Large numbers of numerical models are nowadays available for the description of physical and chemical processes affecting water flow and solute transport in soil vadose zone. This chapter explains basic principles of water flow and solute transport modelling in soil vadose (variably saturated) zone and some of the most important processes present in it. First part deals with water dynamics in the soil, that is, soil water content, pressure head, soil porosity, and water flow. Also, some of the measurement techniques used to estimate water dynamics in soil are explained. Water retention curve and soil hydraulic properties needed for modelling are briefly discussed with the explanation of basic (i.e. most commonly used) hydraulic relationship in soil (van Genuchten equation) and water flow (Richards equation) approaches. Second part includes solute transport description in vadose zone, including processes such as advection, diffusion, dispersion, and adsorption. Basic advection‐dispersion equation is explained and also the implementation of boundary and initial conditions in the numerical model. Preferential flow is shortly discussed with the basic principles behind its occurrence and modelling in the soil vadose zone. One real case one‐dimensional (1D) example of modelling with HYDRUS software is presented in which water flow and nitrate transport is simulated on the lysimeter study. Short overview of the most widely used numerical models for simulating vadose zone processes is also presented, whereas the final part is focused on chemical speciation modelling in relatively homogeneous soil solutions using visual MINTEQ interface.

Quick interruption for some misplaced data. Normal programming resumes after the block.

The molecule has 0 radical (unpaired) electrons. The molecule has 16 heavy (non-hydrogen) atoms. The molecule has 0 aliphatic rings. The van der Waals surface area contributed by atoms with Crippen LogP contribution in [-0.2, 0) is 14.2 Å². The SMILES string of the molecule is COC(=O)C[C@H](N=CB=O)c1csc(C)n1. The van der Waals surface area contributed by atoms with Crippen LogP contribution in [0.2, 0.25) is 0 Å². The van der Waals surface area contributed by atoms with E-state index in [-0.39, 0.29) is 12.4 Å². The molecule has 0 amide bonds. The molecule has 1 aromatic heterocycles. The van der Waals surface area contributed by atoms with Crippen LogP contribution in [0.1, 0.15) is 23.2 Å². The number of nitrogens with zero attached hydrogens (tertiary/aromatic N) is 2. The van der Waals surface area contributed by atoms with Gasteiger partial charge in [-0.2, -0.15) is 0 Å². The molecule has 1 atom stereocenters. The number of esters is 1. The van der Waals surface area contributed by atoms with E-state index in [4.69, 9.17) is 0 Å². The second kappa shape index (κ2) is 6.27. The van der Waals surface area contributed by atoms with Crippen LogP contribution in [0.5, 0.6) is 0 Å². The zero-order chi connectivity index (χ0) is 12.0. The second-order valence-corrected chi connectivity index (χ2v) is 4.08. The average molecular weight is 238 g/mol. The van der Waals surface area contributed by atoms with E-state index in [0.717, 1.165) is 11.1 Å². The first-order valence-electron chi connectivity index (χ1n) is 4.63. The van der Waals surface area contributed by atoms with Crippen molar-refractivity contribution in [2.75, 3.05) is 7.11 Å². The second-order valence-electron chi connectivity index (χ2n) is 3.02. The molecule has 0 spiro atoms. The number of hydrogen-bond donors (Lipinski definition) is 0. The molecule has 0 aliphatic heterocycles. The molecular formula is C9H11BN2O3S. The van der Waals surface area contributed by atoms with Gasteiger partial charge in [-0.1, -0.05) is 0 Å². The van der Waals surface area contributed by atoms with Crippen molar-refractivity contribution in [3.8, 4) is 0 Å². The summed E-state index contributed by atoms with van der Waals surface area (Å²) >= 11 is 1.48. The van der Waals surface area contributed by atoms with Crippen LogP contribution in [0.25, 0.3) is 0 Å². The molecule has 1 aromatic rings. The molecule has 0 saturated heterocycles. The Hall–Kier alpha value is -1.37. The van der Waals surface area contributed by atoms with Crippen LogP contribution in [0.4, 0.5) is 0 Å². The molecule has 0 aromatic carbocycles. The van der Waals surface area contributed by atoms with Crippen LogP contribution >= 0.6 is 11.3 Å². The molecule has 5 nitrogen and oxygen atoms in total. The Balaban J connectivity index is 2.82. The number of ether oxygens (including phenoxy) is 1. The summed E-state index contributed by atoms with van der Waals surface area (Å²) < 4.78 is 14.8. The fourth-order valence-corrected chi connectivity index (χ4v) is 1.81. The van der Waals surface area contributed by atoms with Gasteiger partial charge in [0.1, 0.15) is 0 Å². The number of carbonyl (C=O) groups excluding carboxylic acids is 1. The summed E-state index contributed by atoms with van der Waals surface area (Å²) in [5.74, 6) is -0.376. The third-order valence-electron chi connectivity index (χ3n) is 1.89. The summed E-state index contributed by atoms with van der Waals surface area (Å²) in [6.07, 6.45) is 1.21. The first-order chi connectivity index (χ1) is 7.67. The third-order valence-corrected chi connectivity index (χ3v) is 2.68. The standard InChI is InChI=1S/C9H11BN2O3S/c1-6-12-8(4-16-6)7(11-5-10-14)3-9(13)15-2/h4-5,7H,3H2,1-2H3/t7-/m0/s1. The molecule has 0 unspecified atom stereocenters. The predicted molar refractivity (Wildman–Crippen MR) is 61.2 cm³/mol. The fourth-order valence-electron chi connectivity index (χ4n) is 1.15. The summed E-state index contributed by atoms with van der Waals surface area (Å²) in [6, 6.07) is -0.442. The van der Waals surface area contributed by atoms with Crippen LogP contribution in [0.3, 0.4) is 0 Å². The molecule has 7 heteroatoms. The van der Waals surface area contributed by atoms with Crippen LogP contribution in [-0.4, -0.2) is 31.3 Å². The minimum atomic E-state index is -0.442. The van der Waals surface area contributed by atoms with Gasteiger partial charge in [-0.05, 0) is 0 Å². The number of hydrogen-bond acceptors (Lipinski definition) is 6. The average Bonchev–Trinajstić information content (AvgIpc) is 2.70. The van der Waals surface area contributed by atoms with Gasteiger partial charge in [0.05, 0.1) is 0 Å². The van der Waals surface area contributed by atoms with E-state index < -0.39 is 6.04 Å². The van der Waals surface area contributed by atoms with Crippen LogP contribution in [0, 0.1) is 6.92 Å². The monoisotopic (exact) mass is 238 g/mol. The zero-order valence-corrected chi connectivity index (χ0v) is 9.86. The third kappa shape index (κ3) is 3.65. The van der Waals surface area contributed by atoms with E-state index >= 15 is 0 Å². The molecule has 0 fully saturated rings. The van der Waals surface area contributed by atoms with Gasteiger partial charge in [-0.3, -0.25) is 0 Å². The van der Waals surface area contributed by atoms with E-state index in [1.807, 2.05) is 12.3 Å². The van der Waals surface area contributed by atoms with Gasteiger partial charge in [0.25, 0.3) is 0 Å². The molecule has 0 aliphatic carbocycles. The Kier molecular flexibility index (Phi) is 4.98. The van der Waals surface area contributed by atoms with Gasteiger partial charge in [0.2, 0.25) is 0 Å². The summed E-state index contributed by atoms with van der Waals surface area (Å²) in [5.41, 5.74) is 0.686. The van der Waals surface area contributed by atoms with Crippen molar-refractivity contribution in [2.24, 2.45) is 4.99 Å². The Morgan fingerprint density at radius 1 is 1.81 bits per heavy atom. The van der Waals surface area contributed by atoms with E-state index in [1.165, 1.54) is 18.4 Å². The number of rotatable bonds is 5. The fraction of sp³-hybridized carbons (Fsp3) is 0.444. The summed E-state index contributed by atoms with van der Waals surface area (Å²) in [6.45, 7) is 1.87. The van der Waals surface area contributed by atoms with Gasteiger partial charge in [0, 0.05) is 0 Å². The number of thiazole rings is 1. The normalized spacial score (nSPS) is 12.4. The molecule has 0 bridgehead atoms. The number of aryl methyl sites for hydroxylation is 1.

Part of the book: Groundwater
The occurrence of drought periods which last for several months is becoming increasingly frequent, even in regions which have not encountered them before. Agricultural production is very sensitive to drought, and in areas where such conditions were rather unexpected, it is also unprepared for limited water management. As an example, in the area of the Biđ-Bosut field located in eastern Croatia, a significant change in the agricultural soil water regime is noticed during a long-term study (2003–2018). From 2003 to 2018, the groundwater level at 4 m below the soil surface showed a decreasing trend of 6–10 cm annually, while this negative trend was even more prominent from 2014 to 2018 (18–71 cm annually). Furthermore, water level in a groundwater aquifer at 15 m below the soil surface showed a decreasing trend of 26–77 cm during 2015–2018. In accordance with the obtained results, this study proposes certain agro-hydrotechnical strategies which can be used in agricultural production to alleviate the effects of drought period. Although these management strategies are primarily described on an eastern continental Croatia example, they can also be applied in all agricultural areas with similar agroecological conditions.
Part of the book: Drought